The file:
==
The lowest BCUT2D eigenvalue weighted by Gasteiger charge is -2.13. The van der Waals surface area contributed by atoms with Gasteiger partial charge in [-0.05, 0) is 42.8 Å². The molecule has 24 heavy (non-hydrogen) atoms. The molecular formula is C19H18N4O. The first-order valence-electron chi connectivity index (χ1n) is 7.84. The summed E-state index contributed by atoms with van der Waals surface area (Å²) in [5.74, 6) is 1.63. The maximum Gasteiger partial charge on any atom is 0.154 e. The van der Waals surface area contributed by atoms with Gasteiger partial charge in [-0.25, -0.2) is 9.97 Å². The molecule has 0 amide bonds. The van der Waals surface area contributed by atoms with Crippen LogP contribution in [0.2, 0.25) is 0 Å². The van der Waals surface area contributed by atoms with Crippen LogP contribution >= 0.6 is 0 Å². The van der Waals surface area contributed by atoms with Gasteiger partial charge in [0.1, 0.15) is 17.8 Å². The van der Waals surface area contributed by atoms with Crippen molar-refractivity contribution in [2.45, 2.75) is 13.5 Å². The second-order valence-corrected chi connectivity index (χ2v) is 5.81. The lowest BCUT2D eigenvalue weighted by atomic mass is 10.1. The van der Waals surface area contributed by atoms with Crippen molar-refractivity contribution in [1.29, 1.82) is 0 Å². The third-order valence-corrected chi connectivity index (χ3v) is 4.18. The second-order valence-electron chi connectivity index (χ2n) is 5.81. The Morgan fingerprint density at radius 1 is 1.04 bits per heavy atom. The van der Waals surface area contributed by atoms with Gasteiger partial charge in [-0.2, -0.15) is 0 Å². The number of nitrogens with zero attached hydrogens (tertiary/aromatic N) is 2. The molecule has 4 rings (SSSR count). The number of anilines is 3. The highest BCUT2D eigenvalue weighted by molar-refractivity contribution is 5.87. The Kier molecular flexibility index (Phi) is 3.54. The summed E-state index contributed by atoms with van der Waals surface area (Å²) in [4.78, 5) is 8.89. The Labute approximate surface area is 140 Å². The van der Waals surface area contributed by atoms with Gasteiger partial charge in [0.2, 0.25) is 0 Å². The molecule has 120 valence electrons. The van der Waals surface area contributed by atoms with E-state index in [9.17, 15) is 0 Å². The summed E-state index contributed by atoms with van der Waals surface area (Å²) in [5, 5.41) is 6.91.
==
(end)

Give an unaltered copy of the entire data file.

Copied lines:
The lowest BCUT2D eigenvalue weighted by Gasteiger charge is -2.13. The van der Waals surface area contributed by atoms with Gasteiger partial charge in [-0.05, 0) is 42.8 Å². The molecule has 24 heavy (non-hydrogen) atoms. The molecular formula is C19H18N4O. The first-order valence-electron chi connectivity index (χ1n) is 7.84. The summed E-state index contributed by atoms with van der Waals surface area (Å²) in [5.74, 6) is 1.63. The maximum Gasteiger partial charge on any atom is 0.154 e. The van der Waals surface area contributed by atoms with Gasteiger partial charge in [-0.25, -0.2) is 9.97 Å². The molecule has 0 amide bonds. The van der Waals surface area contributed by atoms with Crippen LogP contribution in [0.2, 0.25) is 0 Å². The van der Waals surface area contributed by atoms with Crippen LogP contribution >= 0.6 is 0 Å². The van der Waals surface area contributed by atoms with Gasteiger partial charge in [0.1, 0.15) is 17.8 Å². The van der Waals surface area contributed by atoms with Crippen molar-refractivity contribution in [2.45, 2.75) is 13.5 Å². The second-order valence-corrected chi connectivity index (χ2v) is 5.81. The lowest BCUT2D eigenvalue weighted by atomic mass is 10.1. The van der Waals surface area contributed by atoms with Crippen molar-refractivity contribution in [1.29, 1.82) is 0 Å². The third-order valence-corrected chi connectivity index (χ3v) is 4.18. The second-order valence-electron chi connectivity index (χ2n) is 5.81. The Morgan fingerprint density at radius 1 is 1.04 bits per heavy atom. The van der Waals surface area contributed by atoms with Gasteiger partial charge in [-0.2, -0.15) is 0 Å². The number of nitrogens with zero attached hydrogens (tertiary/aromatic N) is 2. The molecule has 4 rings (SSSR count). The number of anilines is 3. The highest BCUT2D eigenvalue weighted by molar-refractivity contribution is 5.87. The Kier molecular flexibility index (Phi) is 3.54. The summed E-state index contributed by atoms with van der Waals surface area (Å²) in [4.78, 5) is 8.89. The Labute approximate surface area is 140 Å². The van der Waals surface area contributed by atoms with Gasteiger partial charge in [0.2, 0.25) is 0 Å². The molecule has 120 valence electrons. The van der Waals surface area contributed by atoms with E-state index in [9.17, 15) is 0 Å². The summed E-state index contributed by atoms with van der Waals surface area (Å²) in [5, 5.41) is 6.91.